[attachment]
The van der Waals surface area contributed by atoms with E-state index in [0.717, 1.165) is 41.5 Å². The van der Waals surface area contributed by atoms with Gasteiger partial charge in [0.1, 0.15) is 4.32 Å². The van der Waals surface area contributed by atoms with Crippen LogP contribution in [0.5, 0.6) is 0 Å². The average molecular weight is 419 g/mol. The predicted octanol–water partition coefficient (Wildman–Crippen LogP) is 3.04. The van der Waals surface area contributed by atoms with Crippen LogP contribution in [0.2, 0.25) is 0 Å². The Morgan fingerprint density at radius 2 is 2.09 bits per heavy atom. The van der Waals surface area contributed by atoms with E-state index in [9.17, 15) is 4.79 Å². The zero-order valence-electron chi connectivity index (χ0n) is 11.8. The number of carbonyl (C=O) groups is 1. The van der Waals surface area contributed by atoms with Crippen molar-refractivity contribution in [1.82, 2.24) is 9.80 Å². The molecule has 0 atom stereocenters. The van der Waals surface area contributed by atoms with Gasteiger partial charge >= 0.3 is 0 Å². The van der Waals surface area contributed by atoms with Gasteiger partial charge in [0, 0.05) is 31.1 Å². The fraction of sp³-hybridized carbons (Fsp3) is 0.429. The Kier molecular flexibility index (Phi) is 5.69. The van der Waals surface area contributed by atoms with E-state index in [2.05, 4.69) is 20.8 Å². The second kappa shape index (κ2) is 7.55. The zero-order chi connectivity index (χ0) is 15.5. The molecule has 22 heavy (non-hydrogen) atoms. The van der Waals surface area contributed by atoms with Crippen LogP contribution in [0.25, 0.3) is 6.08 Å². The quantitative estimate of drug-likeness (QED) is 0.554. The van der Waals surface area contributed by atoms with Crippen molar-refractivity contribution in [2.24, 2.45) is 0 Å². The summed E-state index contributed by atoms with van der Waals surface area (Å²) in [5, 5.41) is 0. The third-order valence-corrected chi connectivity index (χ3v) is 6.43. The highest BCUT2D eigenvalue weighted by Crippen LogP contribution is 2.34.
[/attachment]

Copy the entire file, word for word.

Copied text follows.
The van der Waals surface area contributed by atoms with E-state index in [0.717, 1.165) is 41.5 Å². The van der Waals surface area contributed by atoms with Gasteiger partial charge in [0.1, 0.15) is 4.32 Å². The van der Waals surface area contributed by atoms with Crippen LogP contribution in [0.5, 0.6) is 0 Å². The average molecular weight is 419 g/mol. The predicted octanol–water partition coefficient (Wildman–Crippen LogP) is 3.04. The van der Waals surface area contributed by atoms with Crippen LogP contribution in [0.2, 0.25) is 0 Å². The Morgan fingerprint density at radius 2 is 2.09 bits per heavy atom. The van der Waals surface area contributed by atoms with E-state index in [9.17, 15) is 4.79 Å². The zero-order valence-electron chi connectivity index (χ0n) is 11.8. The number of carbonyl (C=O) groups is 1. The van der Waals surface area contributed by atoms with Crippen molar-refractivity contribution in [1.82, 2.24) is 9.80 Å². The molecule has 0 atom stereocenters. The van der Waals surface area contributed by atoms with Gasteiger partial charge >= 0.3 is 0 Å². The van der Waals surface area contributed by atoms with Gasteiger partial charge in [0, 0.05) is 31.1 Å². The fraction of sp³-hybridized carbons (Fsp3) is 0.429. The Kier molecular flexibility index (Phi) is 5.69. The van der Waals surface area contributed by atoms with E-state index in [2.05, 4.69) is 20.8 Å². The second kappa shape index (κ2) is 7.55. The zero-order chi connectivity index (χ0) is 15.5. The molecule has 22 heavy (non-hydrogen) atoms. The van der Waals surface area contributed by atoms with Crippen LogP contribution in [0.25, 0.3) is 6.08 Å². The quantitative estimate of drug-likeness (QED) is 0.554. The van der Waals surface area contributed by atoms with Crippen molar-refractivity contribution in [2.24, 2.45) is 0 Å². The summed E-state index contributed by atoms with van der Waals surface area (Å²) in [5, 5.41) is 0. The third-order valence-corrected chi connectivity index (χ3v) is 6.43. The highest BCUT2D eigenvalue weighted by Crippen LogP contribution is 2.34.